Let's face it; addressing this issue is not always the point you want to start your improvement work when there's much that could be dysfunctional with how a team is delivering software. But now, I find myself as mad as hell, and I'm not going to take business requirement documents anymore. I want to …

Gamify your children

Inspired by James Ross’s LAST conference talk on The Shamification of Lamification and the Reclaimification of Gamification I was motivated to try and “Gamify” the school holidays for my three children, Leo aged 8, Chloe 9 and Max 10.
Buy-in is everything, so the first thing we did was a quick workshop to extract the kids ideas. I asked them to write their ideas for good rewards on sticky notes, with a few examples for context, such as ‘trip to the movies or ‘play date with a friend’ . They had 5 minutes to come up with their ideas – one idea per sticky note (as always).
They then read out their ideas for all of us to hear, there were a few duplicates and also a few comedy suggestions. Even though we had ruled out crazy stuff, such as rewards of a million dollars, Leo had written down ‘A unicorn for the back yard’ reading it out with gleeful giggles.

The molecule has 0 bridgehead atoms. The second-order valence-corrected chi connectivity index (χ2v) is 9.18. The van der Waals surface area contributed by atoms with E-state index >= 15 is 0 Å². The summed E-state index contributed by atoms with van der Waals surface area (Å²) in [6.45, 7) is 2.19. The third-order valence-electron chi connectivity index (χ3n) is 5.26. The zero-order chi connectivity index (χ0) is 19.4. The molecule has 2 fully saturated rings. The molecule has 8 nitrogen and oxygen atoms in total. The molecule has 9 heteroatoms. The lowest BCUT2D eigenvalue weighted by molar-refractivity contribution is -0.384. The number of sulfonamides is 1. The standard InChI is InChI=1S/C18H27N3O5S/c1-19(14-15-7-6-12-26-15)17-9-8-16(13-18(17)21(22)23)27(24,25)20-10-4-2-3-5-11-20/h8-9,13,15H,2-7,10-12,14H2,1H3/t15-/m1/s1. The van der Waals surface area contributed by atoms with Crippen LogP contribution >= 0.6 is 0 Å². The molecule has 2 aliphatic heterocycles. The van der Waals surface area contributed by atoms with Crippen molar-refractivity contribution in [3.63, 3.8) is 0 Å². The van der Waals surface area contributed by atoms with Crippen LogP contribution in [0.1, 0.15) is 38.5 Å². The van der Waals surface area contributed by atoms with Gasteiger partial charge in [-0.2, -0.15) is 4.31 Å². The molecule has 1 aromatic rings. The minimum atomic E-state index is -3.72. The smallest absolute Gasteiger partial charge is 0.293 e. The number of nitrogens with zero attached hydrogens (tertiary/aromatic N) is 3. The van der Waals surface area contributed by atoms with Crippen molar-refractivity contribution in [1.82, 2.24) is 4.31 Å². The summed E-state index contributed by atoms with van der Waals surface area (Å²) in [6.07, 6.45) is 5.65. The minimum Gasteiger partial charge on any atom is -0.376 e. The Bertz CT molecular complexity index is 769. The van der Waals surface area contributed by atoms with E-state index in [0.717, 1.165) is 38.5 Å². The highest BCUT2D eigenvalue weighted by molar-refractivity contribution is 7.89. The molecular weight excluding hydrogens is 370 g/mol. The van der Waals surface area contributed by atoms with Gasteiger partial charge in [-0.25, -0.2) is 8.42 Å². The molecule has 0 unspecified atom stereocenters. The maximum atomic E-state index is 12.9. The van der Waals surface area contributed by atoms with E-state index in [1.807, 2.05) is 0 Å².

Then they spent 5 minutes writing down tasks that they could do to earn rewards. By now they had the hang of it and quickly came up with t…

Agile Australia 2011 Series - Agile Governance

If you are in an industry that is heavily into governance you need some structure and process around your projects or you could find your Agile projects getting usurped by the culture of command and control. So it’s important not to shy away from the topic but to work with the entities that enforce and monitor governance. In this way you can create something that is fast and easy and not laborious to work with.I work for an Apra regulated organisation and we made keenly aware of our obligation under Apra to evidence documented change when audited. However in all organisations I’ve ever worked in, there are boundaries that bend quite a bit, ways to change things and ways to get by that satisfy governance process without crippling your agile process.There’s almost two alternating schools of thought here which are ‘work within process’ and ‘decide to change the process’. It’s actually pretty easy for my team to work within process. Project approvals, mandates and PIDs that are important …